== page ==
When we were discussing green electron current (differential mode) in the last post, I mentioned that common mode (CM) currents (red electrons) are typically caused by unbalanced differential mode (DM) currents. It’s pretty easy to visualize that in an unbalanced differential transmission system, one of the traces is longer, has an extra via, needs a branch, the spacing … [Read more...]
Mom! Dad! Do Open & Short Circuits Really Exist?
I debated whether I should introduce radiated pickup by the DM loop area next and then dismissed it so that I could continue with radiated emission from common mode (CM) currents. These tend to be very mysterious because they are typically caused by unbalanced differential mode (DM) currents. Often these are caused by a few extra grounds floating around somewhere in … [Read more...]
Radiated Emission from Green Electron Current
Well . . . I’m back. I hadn’t planned on being out of print so long and it will take a few paragraphs to bring everyone up to date.A number of you learned at the IEEE EMC Symposium in Pittsburgh that my family and I were taking our little travel trailer on an extended camping trip immediately after the symposium. There were several National Parks that we have wanted … [Read more...]
What is Differential and Common Mode Current?
Answering the title question will be a hot topic at the IEEE 2012 EMC Symposium in Pittsburgh. Hopefully many of you will have the chance to attend it this year. There are always some really great technical papers presented at this show – some more practical than others. If you’re there look me up. I’ll be spending some time at the Interference Technology booth, #817.The … [Read more...]
Unwanted Conductive and Radiative Emissions
The last post indicated that RF signal energy coupling from the emitter to the receptor can be by conduction or by radiation and that we would discuss that later. Well it’s later! The two coupling processes are very closely linked. Radiative coupling always starts out as a conductive signal and ends up as a conductive signal. In between and especially at … [Read more...]
Do I really need that signal?
We’ve been discussing signals from the perspective of their bandwidth relative to the bandwidth of the receptor and have not considered them from the EMC point of view. RF signal energy can get from the emitter to the receptor by conduction or by radiation. We’ll discuss that later. Regardless of the energy transfer process, using the FCC classification scheme we … [Read more...]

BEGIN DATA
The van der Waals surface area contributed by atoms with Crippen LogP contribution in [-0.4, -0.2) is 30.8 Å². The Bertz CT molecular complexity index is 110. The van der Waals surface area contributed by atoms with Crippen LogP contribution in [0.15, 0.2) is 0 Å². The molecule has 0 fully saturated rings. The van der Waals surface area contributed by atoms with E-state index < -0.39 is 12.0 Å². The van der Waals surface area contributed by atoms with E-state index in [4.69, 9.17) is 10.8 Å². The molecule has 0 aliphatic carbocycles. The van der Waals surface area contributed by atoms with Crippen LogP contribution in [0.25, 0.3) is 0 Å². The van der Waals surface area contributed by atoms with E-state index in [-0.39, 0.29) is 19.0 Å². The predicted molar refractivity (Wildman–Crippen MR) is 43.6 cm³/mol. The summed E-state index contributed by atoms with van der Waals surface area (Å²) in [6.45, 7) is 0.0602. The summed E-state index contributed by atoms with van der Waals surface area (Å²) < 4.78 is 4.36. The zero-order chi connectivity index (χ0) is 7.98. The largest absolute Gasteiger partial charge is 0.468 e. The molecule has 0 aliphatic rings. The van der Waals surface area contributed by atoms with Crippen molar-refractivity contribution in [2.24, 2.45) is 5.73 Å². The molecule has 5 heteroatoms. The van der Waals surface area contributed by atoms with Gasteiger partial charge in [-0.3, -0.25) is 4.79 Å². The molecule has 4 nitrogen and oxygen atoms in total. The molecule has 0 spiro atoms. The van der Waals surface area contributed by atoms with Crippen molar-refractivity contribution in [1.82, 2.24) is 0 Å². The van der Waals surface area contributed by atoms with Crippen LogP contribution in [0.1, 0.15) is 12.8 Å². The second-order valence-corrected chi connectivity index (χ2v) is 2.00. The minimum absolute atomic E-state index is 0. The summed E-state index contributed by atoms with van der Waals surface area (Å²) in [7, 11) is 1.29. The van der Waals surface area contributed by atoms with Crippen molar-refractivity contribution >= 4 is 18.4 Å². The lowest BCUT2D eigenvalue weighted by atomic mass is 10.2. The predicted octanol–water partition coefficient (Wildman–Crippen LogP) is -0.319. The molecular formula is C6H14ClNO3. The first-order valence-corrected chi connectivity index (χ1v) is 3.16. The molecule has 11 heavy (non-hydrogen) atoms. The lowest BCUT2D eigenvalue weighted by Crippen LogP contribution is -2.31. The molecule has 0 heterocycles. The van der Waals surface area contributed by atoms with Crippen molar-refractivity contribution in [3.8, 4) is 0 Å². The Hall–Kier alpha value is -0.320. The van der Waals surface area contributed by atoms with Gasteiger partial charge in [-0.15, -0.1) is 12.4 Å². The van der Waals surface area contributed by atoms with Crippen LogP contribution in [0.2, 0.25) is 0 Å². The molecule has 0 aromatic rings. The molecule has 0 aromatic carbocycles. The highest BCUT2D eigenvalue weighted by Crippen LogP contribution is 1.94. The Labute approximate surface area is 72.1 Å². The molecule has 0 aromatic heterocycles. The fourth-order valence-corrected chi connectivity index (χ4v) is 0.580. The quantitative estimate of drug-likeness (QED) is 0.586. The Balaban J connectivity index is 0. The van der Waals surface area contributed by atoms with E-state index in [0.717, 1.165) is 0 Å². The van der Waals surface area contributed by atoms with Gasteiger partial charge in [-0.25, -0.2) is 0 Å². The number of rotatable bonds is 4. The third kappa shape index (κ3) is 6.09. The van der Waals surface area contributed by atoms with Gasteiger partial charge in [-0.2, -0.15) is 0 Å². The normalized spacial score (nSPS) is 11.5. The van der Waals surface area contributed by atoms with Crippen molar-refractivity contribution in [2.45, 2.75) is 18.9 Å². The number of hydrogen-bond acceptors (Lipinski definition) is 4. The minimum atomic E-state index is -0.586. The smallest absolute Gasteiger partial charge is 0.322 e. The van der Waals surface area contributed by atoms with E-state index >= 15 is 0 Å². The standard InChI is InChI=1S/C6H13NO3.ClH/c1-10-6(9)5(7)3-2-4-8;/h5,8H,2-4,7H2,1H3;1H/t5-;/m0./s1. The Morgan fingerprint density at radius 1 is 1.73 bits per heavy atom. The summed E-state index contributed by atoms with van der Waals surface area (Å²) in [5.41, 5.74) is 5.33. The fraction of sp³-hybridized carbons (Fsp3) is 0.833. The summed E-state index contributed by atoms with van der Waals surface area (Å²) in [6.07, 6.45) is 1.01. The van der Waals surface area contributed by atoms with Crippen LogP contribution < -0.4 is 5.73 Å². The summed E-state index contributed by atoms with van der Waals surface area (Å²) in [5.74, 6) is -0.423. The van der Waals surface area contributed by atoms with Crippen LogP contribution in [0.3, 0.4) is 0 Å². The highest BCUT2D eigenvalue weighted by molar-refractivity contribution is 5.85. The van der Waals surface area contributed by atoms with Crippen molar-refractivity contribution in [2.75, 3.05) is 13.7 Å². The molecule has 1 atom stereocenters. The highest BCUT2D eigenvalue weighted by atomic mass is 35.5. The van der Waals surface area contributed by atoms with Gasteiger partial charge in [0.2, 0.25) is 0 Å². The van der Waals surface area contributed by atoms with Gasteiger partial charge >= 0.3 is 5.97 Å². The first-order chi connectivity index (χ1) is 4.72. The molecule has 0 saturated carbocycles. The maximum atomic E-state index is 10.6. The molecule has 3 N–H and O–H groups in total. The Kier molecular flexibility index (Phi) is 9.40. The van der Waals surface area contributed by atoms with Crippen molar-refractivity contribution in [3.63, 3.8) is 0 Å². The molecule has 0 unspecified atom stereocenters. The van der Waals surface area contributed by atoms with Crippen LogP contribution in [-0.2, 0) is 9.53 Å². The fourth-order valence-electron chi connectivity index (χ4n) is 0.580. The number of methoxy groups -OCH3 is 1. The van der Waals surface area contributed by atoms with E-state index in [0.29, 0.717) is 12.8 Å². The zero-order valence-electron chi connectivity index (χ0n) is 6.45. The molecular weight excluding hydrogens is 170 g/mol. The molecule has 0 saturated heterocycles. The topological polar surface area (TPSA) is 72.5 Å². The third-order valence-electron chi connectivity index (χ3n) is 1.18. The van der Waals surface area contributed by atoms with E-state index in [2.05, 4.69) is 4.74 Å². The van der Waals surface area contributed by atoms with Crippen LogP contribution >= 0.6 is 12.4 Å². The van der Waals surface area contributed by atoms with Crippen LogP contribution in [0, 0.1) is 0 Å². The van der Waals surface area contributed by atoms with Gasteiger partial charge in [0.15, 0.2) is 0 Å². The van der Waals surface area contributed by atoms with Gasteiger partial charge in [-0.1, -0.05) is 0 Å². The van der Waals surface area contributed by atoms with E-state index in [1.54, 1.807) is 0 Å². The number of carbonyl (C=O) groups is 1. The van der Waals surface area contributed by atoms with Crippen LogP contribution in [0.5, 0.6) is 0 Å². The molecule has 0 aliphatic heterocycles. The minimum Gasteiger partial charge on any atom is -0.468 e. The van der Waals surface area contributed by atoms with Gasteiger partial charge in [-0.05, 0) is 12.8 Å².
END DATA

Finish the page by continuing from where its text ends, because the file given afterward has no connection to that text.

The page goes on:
Abracadabra the Broadband Signals Disappeared
Almost all EMC engineers these days are familiar with MIL-STD-461 and its various revisions because it has influenced the procedures in virtually all present day EMC standards. The original document and the A, B and C revisions all had requirements for measuring both broadband (BB) and narrowband (NB) emissions. When MIL-STD-461 was first released (July 31, 1967), the … [Read more...]
Another Look at Broadband Bandwidth Bandwidths
The last comment I made was regarding those perfect rectangular filters that we always describe with such reverence. But as I said, they don’t exist. Taking a receiver as an example, the filter amplitude versus frequency characteristics are measured by sweeping a narrowband signal through the passband frequency range of the circuit. Typically the passband width is … [Read more...]
Random or Coherent Signals
In the previous post, I indicated that coupled Broadband energy levels are determined by whether the signals are random or coherent. Random/non-coherent signals originate from sources that are not time related. A couple of good examples would be receiver thermal noise and DC motor brush noise. Another would be the RF environment taken as a whole. Because the individual energy … [Read more...]
Narrowband and Broadband Signals
As I indicated in the previous post, this discussion begins examining signal characteristics from an electromagnetic compatibility (EMC) perspective. But first, a few words to describe EMC. This is a relationship issue. We want all the equipment items to get along in peace and in harmony, but if one of them is a big source and the other is a wimpy receiver, they may not play … [Read more...]